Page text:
The Tar Heels (11-4, 1-0 ACC) jumped out to an early 22-13 advantage, but Virginia’s methodical approach took over and allowed the Cavaliers (10-6, 1-1 ACC) to build a 43-32 lead with 14:25 remaining in regulation. North Carolina countered with a 20-7 spurt to retake the lead at 52-50 with 3:15 left and then increased that margin to 57-52 with 1:13 on the clock.
A pair of Jontel Evans lay-ups cut Virginia’s deficit to 57-56 with 37 seconds left to play, but the Tar Heels connected on five of their final six free throws to secure the victory.
Tyler Zeller led North Carolina with 12 points and also grabbed five rebounds, while Harrison Barnes added nine points, three rebounds and a critical block in the final 90 seconds of play. John Henson scored eight points on 4-of-7 shooting and pulled down five rebounds. K.T. Harrell led four Cavaliers in double-digit scoring with 13 points on 6-of-14 shooting and grabbed five rebounds.
The Cavaliers entered Saturday’s game with the ACC’s worst field goal percentage defense (44.4), but they were able to hold the Tar Heels to 37.0 percent on 20-of-54 shooting. Virginia faired a little better in shooting 41.2 percent from the floor (21-of-51).
After missing six of their first 11 free throws to start the game, the Tar Heels knocked down 14 of their final 16 to finish at 70.4 percent (19-of-27). UNC outrebounded Virginia, 39-32.
INSIDE THE GAME
And For My Next Magic Trick…
The Tar Heels missed 26 of their final 34 field goal attempts, including a 26.9 percent showing (7-of-26) in the second half, and somehow still emerged from Charlottesville with a win.
“I feel like I’ve been inside the cookie jar and the cookie store and stole every cookie out of the jar and every cookie out of the store,” head coach Roy Williams told reporters during his postgame press conference. “I want to get out of town as fast as I can… It was one of the ugliest ‘W’s’ that I’ve ever been involved with.”
In order to explain this Tar Heel victory, you have to look beneath the box score. Sure, UNC outrebounding Virginia, 24-16, in the second half played a role, as well as the Cavaliers shooting an even worse 26.1 percent from the floor, but wins like this don’t occur without intestinal fortitude, otherwise known as toughness.
“We fought and we had some toughness – more toughness today than I’ve seen in a long time,” Williams said. “And I told them, it’s not a cut against last year’s team, but last year’s team didn’t show that toughness when it got down.”
North Carolina clawed back into its ACC opener behind a strong defensive effort, outscoring the Cavaliers 20-7 over an 11-minute, 10-second period in a game that UNC really had no right in winning. But the mark of a good team is in being able to claim victory when you leave your A-game at home in the closet.
“Coach said he didn’t know if the team last year would have been able to fight back,” Henson said. “That’s a credit to the players and the mentality that we have this year. I think we’re going to be fine.”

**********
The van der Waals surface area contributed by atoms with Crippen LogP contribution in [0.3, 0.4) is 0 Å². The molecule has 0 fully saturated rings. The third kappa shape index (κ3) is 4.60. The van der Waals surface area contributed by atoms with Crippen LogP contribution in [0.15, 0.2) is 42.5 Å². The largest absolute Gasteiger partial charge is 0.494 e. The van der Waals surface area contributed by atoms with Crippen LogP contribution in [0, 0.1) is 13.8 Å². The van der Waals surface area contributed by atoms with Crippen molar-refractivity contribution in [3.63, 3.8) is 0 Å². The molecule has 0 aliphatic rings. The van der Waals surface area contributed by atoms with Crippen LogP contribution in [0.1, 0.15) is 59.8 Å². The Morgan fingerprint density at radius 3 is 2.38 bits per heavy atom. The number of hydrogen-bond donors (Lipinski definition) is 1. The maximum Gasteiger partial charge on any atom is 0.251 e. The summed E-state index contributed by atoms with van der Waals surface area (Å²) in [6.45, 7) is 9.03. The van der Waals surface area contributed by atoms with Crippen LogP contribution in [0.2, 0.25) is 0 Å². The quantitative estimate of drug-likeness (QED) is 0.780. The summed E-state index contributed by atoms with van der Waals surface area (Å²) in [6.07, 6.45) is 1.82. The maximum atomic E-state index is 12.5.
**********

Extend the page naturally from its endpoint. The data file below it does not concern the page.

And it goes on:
A Pair of Contrasting Runs
North Carolina utilized a combination of offensive efficiency and balanced scoring in securing control in the opening 9:04 on Saturday. Eight different Tar Heels scored as UNC built a 22-13 lead on 60 percent shooting (9-of-15, 2-of-3 3-pointers). North Carolina converted three steals into four transition points while not committing any turnovers during that stretch, but that disciplined play fell apart over the next 16 minutes.
Virginia closed the half on a 16-2 spurt behind a 5-of-9 shooting display, and then increased its lead to 37-30 at the break with a Akil Mitchell 3-pointer. Zeller scored a basket with 15:01 remaining, ending an 8-minute, 53-second scoring drought for UNC in which the boys in blue missed 14 straight field goal attempts.
North Carolina’s solid early play had delivered a nine-point lead, but the full-throttle lapse erased that margin and presented the Tar Heels with an 11-point hole with 14:25 left in regulation.
“I don’t really know of one certain thing,” Zeller said when asked what caused the shift in execution. “I think some of it was that we relaxed a little bit. That’s something we can’t do. We’ve just got to keep going.”
Henson agreed that the team took its foot off the gas after building the nine-point lead.
“It made me so upset because we were about to put them away, then we turned the ball over a couple of times and took a couple of bad shots, and that really hurt us,” Henson said.
More Than a Game
UNC announced on Friday that Reggie Bullock’s availability for Saturday’s contest was up in the air after news that the freshman guard’s grandmother, Patricia Williams, had passed away earlier that morning. Bullock skipped practice to return home to Kinston, N.C., but decided to join his teammates in Charlottesville on Friday night.
“He’s a special youngster,” Williams said. “Everybody loves Reggie. Everybody loves Reggie for a reason, that’s the kind of kid he is. His grandmother, Ms. Williams, she’s the one that basically raised him. That’s who he’s lived with ever since I’ve known him.
“That was a tough thing for him yesterday because, in fact, I just asked him last week and he thought she was getting a little bit better. It’s a difficult thing. She had cataract surgery so she could watch him play because she got so she couldn’t see. And then to have that happen, that’s a tough situation for a young man.”
Bullock entered the game with 13:48 remaining in the first half and drilled a 3-pointer roughly three minutes later to give UNC its largest lead at 22-13. He finished with four points (1-of-3, 1-of-2 on 3-pointers) and five rebounds in 14 minutes.